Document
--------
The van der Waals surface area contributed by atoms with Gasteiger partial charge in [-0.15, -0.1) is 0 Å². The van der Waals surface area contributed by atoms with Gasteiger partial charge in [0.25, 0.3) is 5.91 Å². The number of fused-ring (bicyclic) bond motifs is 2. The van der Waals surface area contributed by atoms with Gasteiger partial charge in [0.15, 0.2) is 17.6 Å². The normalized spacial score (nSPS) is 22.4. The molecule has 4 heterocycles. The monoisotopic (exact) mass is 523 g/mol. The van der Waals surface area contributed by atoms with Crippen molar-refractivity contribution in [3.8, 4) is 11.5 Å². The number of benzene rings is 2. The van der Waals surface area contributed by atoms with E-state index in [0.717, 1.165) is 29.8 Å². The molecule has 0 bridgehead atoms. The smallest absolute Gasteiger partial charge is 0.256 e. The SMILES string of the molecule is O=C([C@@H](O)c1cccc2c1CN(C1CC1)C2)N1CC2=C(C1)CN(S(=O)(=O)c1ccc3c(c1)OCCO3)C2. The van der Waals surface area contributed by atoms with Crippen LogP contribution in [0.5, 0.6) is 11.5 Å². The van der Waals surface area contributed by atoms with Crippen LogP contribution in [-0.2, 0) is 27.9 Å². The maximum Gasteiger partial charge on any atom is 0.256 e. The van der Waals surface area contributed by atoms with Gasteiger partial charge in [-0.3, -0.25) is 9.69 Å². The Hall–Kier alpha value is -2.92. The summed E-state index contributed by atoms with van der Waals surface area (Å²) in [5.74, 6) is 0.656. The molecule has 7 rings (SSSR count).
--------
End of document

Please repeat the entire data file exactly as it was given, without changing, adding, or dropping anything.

The van der Waals surface area contributed by atoms with Gasteiger partial charge in [-0.15, -0.1) is 0 Å². The van der Waals surface area contributed by atoms with Gasteiger partial charge in [0.25, 0.3) is 5.91 Å². The number of fused-ring (bicyclic) bond motifs is 2. The van der Waals surface area contributed by atoms with Gasteiger partial charge in [0.15, 0.2) is 17.6 Å². The normalized spacial score (nSPS) is 22.4. The molecule has 4 heterocycles. The monoisotopic (exact) mass is 523 g/mol. The van der Waals surface area contributed by atoms with Crippen molar-refractivity contribution in [3.8, 4) is 11.5 Å². The number of benzene rings is 2. The van der Waals surface area contributed by atoms with E-state index in [0.717, 1.165) is 29.8 Å². The molecule has 0 bridgehead atoms. The smallest absolute Gasteiger partial charge is 0.256 e. The SMILES string of the molecule is O=C([C@@H](O)c1cccc2c1CN(C1CC1)C2)N1CC2=C(C1)CN(S(=O)(=O)c1ccc3c(c1)OCCO3)C2. The van der Waals surface area contributed by atoms with Crippen LogP contribution in [0.5, 0.6) is 11.5 Å². The van der Waals surface area contributed by atoms with Crippen LogP contribution in [-0.2, 0) is 27.9 Å². The maximum Gasteiger partial charge on any atom is 0.256 e. The van der Waals surface area contributed by atoms with Gasteiger partial charge in [-0.3, -0.25) is 9.69 Å². The Hall–Kier alpha value is -2.92. The summed E-state index contributed by atoms with van der Waals surface area (Å²) in [5.74, 6) is 0.656. The molecule has 7 rings (SSSR count).